Queen For A Day


Rodeo queens, you may have noticed, always seem so bubbly and sweet and vivacious and happy and ... well, perky.

Really perky. Monumentally perky. To the point that you can't help but think there's just gotta be a dark side to all of that perkiness.

You know. Like those robotic, perkily-programmed, always-smiling women in the Ira Levin horror novel "The Stepford Wives" but with cowboy hats and horses instead of vacuum cleaners and dust mops.

And if I remember correctly, that book concluded with the perky women killing everyone in their neighborhoods, which is not the kind of behavior most Rim country folks should want to encourage.

That is why your intrepid reporter set out to answer this burning question: Is it possible for any human being to be as unabashedly perky as a rodeo queen for an extended period of time without experiencing some sort of unpleasant and/or violent mental breakdown?

The answer: Yes. I spent 30 minutes with three reigning rodeo queens, and not once, not for a millisecond, did their perkiness waver. And they didn't kill anybody, either.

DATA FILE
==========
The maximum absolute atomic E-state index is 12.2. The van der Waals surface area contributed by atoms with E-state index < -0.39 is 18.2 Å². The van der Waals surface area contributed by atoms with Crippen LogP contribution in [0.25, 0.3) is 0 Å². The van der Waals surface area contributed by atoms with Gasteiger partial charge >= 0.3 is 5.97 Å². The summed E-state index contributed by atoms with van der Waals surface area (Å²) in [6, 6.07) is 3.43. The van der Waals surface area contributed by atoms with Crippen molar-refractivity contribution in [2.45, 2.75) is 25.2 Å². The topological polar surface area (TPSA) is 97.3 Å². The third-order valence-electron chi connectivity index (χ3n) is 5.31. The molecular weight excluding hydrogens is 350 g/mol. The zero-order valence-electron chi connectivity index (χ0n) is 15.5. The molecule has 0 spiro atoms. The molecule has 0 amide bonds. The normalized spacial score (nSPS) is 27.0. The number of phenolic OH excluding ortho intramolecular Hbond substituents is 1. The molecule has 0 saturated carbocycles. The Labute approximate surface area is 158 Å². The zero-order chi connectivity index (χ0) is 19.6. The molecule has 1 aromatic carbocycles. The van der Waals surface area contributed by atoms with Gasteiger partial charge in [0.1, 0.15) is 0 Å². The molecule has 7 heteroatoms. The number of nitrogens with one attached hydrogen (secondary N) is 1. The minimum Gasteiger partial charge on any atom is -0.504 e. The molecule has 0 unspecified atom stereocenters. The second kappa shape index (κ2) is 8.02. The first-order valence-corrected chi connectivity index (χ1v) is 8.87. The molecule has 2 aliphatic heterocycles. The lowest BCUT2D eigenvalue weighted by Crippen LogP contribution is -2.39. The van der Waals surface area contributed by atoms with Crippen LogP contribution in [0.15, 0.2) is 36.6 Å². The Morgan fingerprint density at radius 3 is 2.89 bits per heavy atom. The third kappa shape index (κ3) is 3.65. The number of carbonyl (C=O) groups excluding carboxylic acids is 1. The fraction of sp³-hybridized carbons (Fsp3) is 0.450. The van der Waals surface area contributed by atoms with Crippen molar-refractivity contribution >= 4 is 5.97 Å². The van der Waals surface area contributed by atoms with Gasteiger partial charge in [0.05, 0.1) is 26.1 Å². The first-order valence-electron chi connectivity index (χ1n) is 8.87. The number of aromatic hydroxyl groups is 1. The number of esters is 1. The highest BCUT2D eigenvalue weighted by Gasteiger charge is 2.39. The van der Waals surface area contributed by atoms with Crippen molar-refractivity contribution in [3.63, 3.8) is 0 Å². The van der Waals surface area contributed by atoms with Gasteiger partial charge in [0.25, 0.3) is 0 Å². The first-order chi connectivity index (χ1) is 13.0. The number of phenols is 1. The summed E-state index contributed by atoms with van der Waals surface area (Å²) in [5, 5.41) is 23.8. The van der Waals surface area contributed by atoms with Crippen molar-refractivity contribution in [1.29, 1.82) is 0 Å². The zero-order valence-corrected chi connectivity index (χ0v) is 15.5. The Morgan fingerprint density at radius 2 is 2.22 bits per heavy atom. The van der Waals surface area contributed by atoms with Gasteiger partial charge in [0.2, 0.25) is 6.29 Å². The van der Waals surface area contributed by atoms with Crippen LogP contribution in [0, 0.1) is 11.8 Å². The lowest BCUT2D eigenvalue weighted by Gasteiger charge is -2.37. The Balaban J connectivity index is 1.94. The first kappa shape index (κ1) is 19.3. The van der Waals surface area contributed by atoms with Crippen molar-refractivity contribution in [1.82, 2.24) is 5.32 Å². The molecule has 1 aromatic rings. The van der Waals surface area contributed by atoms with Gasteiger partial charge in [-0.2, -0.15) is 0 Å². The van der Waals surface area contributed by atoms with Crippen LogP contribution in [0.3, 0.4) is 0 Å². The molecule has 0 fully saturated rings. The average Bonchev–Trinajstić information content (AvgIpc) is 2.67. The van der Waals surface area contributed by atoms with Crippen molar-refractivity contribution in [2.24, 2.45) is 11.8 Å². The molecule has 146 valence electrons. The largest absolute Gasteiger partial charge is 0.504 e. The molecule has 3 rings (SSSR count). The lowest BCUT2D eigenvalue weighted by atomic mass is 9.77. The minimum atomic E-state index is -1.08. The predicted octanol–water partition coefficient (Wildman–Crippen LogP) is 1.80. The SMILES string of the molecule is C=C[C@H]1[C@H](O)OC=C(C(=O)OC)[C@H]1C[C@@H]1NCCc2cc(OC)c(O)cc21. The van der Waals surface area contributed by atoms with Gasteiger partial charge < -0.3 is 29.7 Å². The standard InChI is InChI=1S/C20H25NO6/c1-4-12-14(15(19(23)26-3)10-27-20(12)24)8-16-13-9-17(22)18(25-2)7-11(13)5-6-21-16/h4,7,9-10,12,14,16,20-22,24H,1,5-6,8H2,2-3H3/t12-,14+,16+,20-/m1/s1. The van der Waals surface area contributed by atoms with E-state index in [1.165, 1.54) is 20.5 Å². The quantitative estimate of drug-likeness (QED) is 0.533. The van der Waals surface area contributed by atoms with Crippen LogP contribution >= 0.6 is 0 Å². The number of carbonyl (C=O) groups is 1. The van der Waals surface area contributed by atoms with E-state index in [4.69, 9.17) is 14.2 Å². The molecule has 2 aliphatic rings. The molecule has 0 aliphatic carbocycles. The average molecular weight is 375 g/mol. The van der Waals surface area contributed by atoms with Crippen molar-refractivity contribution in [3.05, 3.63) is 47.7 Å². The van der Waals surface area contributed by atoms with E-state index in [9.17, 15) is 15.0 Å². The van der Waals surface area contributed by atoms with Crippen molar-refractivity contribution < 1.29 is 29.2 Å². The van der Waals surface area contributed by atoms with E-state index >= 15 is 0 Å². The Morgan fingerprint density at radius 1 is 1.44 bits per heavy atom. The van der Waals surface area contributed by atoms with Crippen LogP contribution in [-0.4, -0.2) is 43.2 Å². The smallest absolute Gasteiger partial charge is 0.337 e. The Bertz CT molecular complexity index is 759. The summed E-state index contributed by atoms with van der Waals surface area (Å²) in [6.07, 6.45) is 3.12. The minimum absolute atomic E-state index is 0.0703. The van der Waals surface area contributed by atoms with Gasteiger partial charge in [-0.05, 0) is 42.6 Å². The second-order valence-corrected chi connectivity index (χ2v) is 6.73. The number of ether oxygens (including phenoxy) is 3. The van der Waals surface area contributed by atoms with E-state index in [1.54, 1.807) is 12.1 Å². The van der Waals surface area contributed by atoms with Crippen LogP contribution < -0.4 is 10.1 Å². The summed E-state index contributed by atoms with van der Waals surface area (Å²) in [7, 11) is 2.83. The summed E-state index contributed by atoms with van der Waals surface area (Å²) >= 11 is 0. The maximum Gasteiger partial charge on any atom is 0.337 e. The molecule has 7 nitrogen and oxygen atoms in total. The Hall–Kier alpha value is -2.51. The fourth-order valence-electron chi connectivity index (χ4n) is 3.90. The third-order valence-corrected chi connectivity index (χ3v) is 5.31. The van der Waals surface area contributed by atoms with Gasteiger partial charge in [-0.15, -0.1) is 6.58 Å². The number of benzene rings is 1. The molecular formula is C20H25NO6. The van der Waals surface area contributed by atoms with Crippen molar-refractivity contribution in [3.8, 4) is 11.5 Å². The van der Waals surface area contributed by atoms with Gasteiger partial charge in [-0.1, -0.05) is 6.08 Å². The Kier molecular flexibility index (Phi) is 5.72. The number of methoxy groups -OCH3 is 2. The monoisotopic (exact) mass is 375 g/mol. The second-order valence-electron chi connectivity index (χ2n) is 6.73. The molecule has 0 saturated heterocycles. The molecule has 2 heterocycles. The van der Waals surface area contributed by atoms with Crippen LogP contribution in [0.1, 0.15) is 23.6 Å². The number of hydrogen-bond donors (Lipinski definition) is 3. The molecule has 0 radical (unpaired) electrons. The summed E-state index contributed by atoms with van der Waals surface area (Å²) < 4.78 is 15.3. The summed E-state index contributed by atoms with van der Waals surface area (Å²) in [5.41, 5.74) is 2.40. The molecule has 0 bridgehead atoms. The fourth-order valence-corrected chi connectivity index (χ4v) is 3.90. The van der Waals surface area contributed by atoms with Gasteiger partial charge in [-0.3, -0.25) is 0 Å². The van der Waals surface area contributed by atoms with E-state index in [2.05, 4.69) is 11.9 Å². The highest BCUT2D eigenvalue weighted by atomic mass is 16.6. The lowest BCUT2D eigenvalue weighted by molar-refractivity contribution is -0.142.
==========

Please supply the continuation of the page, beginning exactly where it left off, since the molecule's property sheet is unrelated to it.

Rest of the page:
But that's not to say the world of Arizona rodeo queens is all smiles and waves. As it turns out, there is a dark side. Sort of.

"During the competitions, you do see some pettiness and backstabbing among the contestants," admits Rodeo Queen Katie Lynn McNeely, the 26-year-old current holder of the title Ms. Country Western Arizona USA.

"I think the reason it happens is that hearts get broken when you have one title and four girls who want it. Or one title and 30 girls who want it. It's a natural human instinct to have to justify why you didn't win something," she said.

"One thing young women have to understand whether they're in a beauty pageant, a rodeo queen pageant or any kind of contest is that the outcome only reflects opinions of two or four judges. And you take the opinions of four people personally. You can't do it. If you did, you'd hate the world, because you're never going to agree with everything that everyone says or does. You just learn to get over it, you see what you can improve on, and you get better from there."

Now you know why rodeo queens are so perky. Reigning rodeo queens, anyway. And McNeely isn't the only one of those to be found in Payson.